Are worms social because of a neuropeptide conserved between worms and humans?

Worms can be used as a model for social behaviours to understand if these behaviours are linked to healthy aging. We are interested in the effects of a functionally conserved neuropeptide and its receptor on social behaviours and on longevity.

Department: Biomedical Sciences

Supervised by: Nandini Vasudevan

The Placement Project

C. elegans, a model system where all genes and neuronal pathways have been mapped has been widely used as model for aging research. We are interested in understanding if healthy aging is dependent on social behaviours displayed in adulthood. Our collaboration with Dr. Kevei, initiated during the past two years solely involving undergraduates in UROP projects, has allowed us to develop this model in order to screen for social behaviours. A neuropeptide, oxytocin that is critical for parent-child bonding in mammals is conserved in the worm. Recently, this worm ortholog called nematocin along with the nematocin receptor has been shown to be important in food leaving behaviours displayed by adult hermaphrodites, in the presence of their larvae showing functional conservation of this neuropeptide and its receptors in an invertebrate. A second stereotypical social behaviour is the natural mating behaviour of the male worm, which can be “scored” qualitatively and quantitatively. The aim of this project is to determine the effect of oxytocin on these social behaviours and on longevity of the male and hermaphrodite C. elegans worms. If successful, data from this project will allow us to argue that some hormone-mediated behavioural outputs currently measured only in rodents could be replaced by experimentation in C. elegans.


The student will learn to do genetic crosses of different C. elegans mutants, do social behaviour experiments on the worms and learn to analyze these behaviours. At the end of such data collection, the student will be taught to analyze and interpret his/her her data.

Skills, knowledge and experience required

No laboratory experience is required; knowledge of endocrinology or biomedical science or genetics is desirable but not essential. We would prefer undergraduates with good planning and time-management skills.

Skills which will be developed during the placement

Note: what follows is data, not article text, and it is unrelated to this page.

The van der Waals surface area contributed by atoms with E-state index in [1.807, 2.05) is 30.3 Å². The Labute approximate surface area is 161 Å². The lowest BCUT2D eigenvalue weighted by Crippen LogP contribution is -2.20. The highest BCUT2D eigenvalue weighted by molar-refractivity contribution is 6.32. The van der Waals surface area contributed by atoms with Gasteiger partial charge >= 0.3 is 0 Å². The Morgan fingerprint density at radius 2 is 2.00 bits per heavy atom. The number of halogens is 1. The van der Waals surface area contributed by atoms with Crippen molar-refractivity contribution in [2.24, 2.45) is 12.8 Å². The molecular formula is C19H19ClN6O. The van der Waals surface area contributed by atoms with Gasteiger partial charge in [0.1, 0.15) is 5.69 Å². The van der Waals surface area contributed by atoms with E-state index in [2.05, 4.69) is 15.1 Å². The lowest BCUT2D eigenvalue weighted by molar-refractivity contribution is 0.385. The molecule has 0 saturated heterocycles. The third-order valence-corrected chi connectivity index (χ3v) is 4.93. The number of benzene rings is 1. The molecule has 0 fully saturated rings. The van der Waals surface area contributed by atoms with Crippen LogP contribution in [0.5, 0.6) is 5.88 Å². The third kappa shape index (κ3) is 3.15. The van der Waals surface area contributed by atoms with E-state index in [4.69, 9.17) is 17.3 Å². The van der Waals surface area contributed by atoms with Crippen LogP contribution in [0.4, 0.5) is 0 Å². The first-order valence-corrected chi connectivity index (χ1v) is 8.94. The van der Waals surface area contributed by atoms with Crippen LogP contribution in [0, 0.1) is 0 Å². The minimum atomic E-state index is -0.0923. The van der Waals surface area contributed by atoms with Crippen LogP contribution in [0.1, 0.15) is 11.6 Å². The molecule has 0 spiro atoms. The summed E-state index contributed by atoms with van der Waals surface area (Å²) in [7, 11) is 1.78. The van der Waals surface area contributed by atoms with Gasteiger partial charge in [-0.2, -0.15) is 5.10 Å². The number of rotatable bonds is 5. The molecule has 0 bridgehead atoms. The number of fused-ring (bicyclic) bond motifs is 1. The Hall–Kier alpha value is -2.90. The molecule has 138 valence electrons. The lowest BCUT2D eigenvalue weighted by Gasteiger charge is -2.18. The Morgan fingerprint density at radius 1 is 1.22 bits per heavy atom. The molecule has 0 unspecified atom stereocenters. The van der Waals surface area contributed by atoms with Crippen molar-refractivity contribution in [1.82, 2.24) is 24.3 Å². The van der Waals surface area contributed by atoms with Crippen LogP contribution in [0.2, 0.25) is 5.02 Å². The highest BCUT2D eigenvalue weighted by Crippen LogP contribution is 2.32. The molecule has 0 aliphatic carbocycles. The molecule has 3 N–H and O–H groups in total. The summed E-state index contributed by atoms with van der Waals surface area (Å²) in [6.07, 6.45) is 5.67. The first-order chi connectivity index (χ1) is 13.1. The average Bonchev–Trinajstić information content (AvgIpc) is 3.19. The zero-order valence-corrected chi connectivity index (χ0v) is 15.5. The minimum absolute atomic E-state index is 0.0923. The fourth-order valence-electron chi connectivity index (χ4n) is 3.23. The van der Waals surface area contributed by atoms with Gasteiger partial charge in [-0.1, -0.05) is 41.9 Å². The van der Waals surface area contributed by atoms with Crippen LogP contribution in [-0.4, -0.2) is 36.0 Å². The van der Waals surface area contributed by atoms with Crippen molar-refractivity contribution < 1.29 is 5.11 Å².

The student will learn a mix of both technical skills in the laboratory and analytical skills that will be useful in both research and non-research careers. The student will learn a) to read and analyze scientific literature pertaining to this area b) learn to culture and manipulate C. elegans worms and analyze them under the microscope c) set up mating behaviour and other social behaviour assays d) “score” social behaviours e) to analyze data using a range of software programs including Graph Pad Prism, ImageJ and Microsoft Excel and g) to interpret and present the data. This is a stand-alone project and the student can participate in this project from the beginning i.e. read and perform the experimental paradigm to the end i.e. interpret data. If successful, this would add to already existing data derived from a previous UROP project and will hopefully lead to publication or poster presentation.

Place of Work

Either Knight Building or the new HLS building.

Hours of Work

9-6 pm

Approximate Start and End Dates (not fixed)

Friday 12 June 2020 - Wednesday 12 August 2020

How to Apply

The post will be advertised centrally on the UROP website between 24th February and 3rd April 2020. Students should submit a CV and a brief statement of purpose (1/2 a page or less). These documents should be sent directly to the Project Supervisor (click on supervisor name at the top of the page for email). Students interested in “getting their feet” wet and learning how scientific data is obtained and analysed are encouraged to apply. We would prefer students who would continue to work with us for the undergrad Part 3 thesis and are considering postgraduate research. Successful candidates will then be invited to interview.

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